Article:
Rian told me this John Lilly quote to me a while ago, and at the time it sounded rather cute and I think I chortled at it’s clever brevity. But over the years I seem to keep coming back to it. It’s suck in my head and even though it seems too simple, it means so much.
Firstly, design like you are right: I have met many designers far better than I am who find it hard to stand up for what their opinion. I fear that we as designers often try and be humble with what we do, but in the wrong places. When thinking about an idea, we should not be too critical just yet, we need to run with it as see where it can lead. When we finally have something that is a little interesting, we need to believe in it. I fear to say it, but we need to be a little arrogant with the explanation of the idea. If we can’t present it with zest it’s already lost effect and impact. One of the techniques that I learnt when I was a magician was that for a trick to amazing, I had to believe with all my heart that it was magic. Obviously I knew where the coin was, but I made myself believe it had truly vanished. This is the same when presenting an idea. You need to believe it’s possible… more than possible, it’s the best idea yet! This will allow the group to acknowledge it and think about it, even if it’s bat-shit crazy.
Secondly, listen like you are wrong. Once you have presented your idea, you need to shift into a state of mind where your idea could be better. This is where you listen. All the rules from good workshop thinking are in play here. Allow each group member the time to explain, perceive the value in the critique even if it’s difficult, and add on to what they have to say a by using “yes and…” (and not “no but…”).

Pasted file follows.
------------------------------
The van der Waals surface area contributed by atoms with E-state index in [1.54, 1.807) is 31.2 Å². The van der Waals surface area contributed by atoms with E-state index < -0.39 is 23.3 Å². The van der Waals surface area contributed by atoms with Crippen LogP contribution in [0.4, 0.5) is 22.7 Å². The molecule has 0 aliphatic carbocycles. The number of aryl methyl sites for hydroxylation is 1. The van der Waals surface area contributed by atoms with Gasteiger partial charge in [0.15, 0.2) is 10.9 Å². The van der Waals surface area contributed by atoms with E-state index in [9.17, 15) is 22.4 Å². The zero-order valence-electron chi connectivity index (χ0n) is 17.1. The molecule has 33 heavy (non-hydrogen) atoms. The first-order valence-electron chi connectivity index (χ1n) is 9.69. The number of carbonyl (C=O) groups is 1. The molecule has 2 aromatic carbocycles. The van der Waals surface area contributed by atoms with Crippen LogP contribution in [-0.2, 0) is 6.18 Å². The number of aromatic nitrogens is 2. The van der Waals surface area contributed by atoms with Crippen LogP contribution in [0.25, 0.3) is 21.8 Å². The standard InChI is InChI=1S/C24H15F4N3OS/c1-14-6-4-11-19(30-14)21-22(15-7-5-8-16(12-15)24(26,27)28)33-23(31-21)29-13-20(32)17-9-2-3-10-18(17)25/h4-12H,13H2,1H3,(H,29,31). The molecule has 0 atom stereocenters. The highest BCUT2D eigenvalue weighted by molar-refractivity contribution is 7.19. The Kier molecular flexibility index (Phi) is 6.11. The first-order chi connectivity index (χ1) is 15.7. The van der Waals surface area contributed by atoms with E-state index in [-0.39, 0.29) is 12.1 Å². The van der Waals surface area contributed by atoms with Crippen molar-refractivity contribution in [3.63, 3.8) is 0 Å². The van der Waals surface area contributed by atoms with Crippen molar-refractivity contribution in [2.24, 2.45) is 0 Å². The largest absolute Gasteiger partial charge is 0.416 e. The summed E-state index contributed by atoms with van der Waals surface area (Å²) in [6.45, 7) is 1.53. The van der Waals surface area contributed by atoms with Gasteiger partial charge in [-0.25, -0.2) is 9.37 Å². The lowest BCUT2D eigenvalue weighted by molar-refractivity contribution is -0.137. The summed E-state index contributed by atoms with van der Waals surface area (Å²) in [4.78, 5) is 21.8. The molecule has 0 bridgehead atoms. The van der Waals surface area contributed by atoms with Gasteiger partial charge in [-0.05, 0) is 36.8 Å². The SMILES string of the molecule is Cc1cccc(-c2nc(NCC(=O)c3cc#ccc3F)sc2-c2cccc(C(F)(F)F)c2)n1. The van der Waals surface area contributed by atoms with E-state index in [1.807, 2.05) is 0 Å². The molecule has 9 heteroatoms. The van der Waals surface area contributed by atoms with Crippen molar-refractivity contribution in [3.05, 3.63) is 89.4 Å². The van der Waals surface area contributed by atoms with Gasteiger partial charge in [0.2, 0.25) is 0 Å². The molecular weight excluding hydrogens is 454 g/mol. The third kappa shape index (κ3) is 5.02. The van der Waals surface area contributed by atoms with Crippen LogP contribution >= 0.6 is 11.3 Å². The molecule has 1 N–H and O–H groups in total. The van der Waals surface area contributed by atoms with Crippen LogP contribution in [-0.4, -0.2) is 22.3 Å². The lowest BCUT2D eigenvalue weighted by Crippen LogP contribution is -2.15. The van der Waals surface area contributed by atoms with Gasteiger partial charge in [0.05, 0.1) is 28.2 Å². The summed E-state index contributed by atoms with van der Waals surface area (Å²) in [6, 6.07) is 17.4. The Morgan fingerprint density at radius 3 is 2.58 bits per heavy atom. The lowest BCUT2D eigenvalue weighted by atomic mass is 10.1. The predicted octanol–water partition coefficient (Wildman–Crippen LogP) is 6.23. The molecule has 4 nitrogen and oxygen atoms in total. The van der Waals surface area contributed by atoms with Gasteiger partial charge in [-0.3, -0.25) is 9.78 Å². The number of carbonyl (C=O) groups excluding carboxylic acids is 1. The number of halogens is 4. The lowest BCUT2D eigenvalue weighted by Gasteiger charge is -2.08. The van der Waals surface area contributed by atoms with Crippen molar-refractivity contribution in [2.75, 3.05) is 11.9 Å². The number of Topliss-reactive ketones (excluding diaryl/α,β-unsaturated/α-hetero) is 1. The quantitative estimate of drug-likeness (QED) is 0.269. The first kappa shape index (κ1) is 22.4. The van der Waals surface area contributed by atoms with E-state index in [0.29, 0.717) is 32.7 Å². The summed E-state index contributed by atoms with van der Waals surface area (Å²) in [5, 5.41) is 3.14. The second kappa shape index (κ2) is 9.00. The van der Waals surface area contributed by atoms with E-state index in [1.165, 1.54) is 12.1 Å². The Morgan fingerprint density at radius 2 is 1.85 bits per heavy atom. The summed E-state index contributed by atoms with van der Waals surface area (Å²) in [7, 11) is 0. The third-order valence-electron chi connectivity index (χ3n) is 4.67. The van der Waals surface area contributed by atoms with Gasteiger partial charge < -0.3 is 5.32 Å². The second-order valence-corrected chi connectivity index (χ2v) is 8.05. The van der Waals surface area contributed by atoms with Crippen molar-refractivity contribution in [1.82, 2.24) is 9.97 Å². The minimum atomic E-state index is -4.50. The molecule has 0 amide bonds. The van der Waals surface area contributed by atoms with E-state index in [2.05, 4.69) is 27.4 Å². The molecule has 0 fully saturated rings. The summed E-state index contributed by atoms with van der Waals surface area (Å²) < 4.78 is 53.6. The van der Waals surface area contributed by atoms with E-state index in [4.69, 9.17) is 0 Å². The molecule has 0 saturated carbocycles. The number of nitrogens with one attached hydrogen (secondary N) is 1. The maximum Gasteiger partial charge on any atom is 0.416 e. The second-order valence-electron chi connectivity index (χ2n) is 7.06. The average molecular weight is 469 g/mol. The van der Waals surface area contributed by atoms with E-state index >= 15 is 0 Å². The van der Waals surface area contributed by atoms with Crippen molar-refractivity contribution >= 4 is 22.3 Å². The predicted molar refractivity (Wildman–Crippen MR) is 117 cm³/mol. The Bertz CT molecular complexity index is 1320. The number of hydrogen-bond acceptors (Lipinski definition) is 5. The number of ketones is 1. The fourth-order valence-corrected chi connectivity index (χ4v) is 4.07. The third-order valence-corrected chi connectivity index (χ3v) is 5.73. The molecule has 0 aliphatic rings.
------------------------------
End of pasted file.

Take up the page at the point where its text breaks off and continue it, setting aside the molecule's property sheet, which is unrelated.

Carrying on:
Sometimes it’s hard to find the balance between these two. You don’t want to come off arrogant on one site, or with no confidence in you work on the other.
The thing that has helped me a lot with this, is being ok with being wrong. As soon as I’m ok with presenting an idea that I know is not perfect, and I know that the room is ok with it not perfect, I am able to present it without worry or fear. I am able to play the role of Steve Jobs presenting the best product yet. Yes, it takes a lot of self confidence to be ok with being wrong, but knowing that it’s ok to be wrong will also boost your confidence in turn.